The San Francisco-based company, which has made a name for itself by providing industry news for technology enthusiasts on TV and multiple Web sites, now wants to teach neophytes how to enjoy the Web experience.
Snap! Online, however, is not intended as a consumer brand, according to CNET Chairman-CEO Halsey Minor. Instead, it's a desktop browser that acts like an online service, with a customized co-branded interface for marketers and Internet service providers. Snap! helps consumers find an Internet service provider and offers browsing and search capabilities with links to popular Web sites.
Companies expected to license Snap! include: AT&T Corp., BellSouth, Earthlink, MCI Communications Corp., Mindspring and Sprint Corp.
CNET TO TAP TV ADVERTISING
The product of a 150-person research and programming team, Snap! will be marketed on CNET's Web site through a targeted e-mail campaign and TV advertising. It will be distributed through ISPs, third-party marketers and computer manufacturers.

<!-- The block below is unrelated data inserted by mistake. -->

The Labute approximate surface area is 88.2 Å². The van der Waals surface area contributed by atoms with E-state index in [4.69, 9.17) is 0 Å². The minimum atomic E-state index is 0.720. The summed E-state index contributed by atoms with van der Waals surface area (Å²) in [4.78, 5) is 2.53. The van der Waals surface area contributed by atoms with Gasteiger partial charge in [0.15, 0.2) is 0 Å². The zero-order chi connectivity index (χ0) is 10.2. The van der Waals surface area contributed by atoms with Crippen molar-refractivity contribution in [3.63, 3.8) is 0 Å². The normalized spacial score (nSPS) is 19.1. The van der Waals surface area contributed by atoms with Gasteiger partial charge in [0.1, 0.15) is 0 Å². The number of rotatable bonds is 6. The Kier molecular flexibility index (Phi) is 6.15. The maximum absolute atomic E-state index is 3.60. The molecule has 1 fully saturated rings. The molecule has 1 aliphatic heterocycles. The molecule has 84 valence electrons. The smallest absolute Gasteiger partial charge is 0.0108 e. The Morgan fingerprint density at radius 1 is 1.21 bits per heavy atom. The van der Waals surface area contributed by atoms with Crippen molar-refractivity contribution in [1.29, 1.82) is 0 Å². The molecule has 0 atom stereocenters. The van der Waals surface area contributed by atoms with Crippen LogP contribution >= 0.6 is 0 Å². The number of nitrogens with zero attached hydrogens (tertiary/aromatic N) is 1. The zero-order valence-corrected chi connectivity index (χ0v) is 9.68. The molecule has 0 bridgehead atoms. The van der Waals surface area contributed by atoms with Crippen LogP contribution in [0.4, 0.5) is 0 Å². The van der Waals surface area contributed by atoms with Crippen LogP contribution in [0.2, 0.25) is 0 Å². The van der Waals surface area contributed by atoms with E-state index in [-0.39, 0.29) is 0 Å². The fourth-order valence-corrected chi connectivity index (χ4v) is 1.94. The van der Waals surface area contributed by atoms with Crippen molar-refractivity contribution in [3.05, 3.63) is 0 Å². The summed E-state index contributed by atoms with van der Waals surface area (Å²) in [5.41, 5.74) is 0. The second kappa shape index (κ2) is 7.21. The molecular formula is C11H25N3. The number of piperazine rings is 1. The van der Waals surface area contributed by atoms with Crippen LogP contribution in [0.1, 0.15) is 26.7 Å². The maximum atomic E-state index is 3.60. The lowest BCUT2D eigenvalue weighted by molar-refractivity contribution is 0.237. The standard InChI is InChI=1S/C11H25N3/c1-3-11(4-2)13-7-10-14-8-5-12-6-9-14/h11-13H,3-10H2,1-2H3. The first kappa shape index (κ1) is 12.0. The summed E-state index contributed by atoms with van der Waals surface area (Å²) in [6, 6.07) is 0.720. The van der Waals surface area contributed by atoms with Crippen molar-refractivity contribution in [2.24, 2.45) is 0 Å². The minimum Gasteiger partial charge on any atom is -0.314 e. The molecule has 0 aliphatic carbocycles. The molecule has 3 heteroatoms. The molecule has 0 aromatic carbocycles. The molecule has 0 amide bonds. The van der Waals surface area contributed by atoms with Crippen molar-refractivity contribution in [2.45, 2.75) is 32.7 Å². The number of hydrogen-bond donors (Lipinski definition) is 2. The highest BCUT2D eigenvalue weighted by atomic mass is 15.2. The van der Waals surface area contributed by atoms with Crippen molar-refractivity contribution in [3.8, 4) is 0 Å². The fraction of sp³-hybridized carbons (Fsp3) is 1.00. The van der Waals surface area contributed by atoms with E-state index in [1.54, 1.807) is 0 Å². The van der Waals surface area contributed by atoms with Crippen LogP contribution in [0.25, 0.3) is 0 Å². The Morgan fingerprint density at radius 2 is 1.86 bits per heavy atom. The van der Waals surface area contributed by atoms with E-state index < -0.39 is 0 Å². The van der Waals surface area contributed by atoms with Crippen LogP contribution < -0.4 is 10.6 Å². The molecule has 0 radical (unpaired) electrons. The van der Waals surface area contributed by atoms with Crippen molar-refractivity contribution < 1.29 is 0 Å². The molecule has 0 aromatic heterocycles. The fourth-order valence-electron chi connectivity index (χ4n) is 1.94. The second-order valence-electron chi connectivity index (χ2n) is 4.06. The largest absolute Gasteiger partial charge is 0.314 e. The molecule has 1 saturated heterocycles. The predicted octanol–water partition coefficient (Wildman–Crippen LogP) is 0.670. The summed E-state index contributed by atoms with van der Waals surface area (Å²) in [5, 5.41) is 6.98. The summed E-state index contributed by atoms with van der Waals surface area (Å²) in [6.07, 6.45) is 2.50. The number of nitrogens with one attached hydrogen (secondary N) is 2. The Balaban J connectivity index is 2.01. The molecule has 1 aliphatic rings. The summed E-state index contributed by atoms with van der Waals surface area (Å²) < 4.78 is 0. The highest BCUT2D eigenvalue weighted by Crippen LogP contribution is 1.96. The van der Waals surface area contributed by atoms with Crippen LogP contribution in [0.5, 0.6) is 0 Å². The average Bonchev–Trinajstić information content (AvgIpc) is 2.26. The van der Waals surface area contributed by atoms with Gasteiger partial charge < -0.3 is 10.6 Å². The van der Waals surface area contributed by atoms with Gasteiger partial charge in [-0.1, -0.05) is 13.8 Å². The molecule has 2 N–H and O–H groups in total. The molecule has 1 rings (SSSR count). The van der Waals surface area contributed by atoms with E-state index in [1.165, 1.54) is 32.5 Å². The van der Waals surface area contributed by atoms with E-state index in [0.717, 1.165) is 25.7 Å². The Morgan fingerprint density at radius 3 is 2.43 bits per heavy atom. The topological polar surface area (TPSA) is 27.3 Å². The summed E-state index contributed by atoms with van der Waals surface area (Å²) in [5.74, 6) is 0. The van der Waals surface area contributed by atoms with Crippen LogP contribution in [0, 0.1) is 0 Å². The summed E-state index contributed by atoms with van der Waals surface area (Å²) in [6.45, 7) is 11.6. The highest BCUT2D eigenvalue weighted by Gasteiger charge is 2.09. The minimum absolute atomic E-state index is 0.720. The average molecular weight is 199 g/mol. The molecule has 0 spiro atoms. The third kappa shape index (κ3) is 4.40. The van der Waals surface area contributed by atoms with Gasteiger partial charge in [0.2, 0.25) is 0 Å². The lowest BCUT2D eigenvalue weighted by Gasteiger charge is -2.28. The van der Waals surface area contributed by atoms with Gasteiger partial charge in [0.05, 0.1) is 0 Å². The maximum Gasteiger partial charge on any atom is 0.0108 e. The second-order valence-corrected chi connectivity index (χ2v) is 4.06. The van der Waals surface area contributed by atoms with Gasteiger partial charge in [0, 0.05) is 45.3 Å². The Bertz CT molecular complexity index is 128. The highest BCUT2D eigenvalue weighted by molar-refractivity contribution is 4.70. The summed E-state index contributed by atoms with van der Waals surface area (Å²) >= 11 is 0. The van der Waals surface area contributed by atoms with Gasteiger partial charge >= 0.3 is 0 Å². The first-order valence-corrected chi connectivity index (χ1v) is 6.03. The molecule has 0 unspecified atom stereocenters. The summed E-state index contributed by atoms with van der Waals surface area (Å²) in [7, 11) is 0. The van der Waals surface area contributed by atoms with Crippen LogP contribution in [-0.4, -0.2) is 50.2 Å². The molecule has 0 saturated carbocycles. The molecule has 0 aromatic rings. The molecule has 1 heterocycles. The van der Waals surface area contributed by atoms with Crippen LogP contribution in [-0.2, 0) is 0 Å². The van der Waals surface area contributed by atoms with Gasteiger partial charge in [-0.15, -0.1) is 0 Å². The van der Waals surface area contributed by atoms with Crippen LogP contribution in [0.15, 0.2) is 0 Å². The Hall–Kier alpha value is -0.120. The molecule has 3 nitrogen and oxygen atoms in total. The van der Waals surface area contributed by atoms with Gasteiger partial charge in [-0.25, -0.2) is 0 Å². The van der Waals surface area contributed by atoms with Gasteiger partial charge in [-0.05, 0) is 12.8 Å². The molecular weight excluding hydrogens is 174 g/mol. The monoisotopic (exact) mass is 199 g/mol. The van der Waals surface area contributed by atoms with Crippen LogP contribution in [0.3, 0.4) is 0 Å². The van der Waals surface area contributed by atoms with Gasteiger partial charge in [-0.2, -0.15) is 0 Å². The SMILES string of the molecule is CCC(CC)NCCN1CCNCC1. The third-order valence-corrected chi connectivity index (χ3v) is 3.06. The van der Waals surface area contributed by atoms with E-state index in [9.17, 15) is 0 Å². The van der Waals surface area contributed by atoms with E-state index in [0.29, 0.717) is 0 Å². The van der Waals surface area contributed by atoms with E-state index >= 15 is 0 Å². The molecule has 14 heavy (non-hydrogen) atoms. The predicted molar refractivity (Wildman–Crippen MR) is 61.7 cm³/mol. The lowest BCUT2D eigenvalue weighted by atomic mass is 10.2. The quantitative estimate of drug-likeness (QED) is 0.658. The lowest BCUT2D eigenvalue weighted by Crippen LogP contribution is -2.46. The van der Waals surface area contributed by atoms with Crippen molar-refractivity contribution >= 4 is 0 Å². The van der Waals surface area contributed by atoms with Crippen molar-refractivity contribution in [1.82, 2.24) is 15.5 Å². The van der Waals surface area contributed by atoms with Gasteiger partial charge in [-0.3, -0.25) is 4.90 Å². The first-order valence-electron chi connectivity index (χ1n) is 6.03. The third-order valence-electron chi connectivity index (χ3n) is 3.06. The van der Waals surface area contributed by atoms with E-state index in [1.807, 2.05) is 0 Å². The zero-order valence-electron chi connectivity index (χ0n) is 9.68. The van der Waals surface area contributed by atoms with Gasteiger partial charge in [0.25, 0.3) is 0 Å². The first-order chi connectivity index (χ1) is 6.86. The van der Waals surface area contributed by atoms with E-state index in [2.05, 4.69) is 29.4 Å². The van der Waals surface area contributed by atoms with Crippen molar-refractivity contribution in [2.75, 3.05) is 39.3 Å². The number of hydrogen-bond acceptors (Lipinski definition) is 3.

Registrants who ask for the product can use it free of charge, although they must pay for Web access. Snap! users get a training CD-ROM, which is customizable in third-party deals to reflect a marketer's brand. And while no marketers have yet to sign on, Intel Corp. is a CNET investor and several deals are currently under negotiation.
Consumers using the service can access an index of 75,000 sites, compiled by Snap! (expected to grow to 150,000 by yearend), as well as use a custom search engine developed by CNET.
Mr. Minor said his company will generate revenue by charging partner companies one-time affiliation fees "in the hundreds of thousands of dollars" and smaller annual charges.
CNET will sell advertising on Snap!, including on all versions it licenses to marketers. However, on their customized versions, licensees can bar Snap! from selling ads to up to five of its competitors. Rates are undisclosed.
Vendors receive space on the Snap! home page to post content, marketing messages or advertising. Additionally, vendors obtain full ownership of their customer database, an advantage advertisers may not have on traditional online services.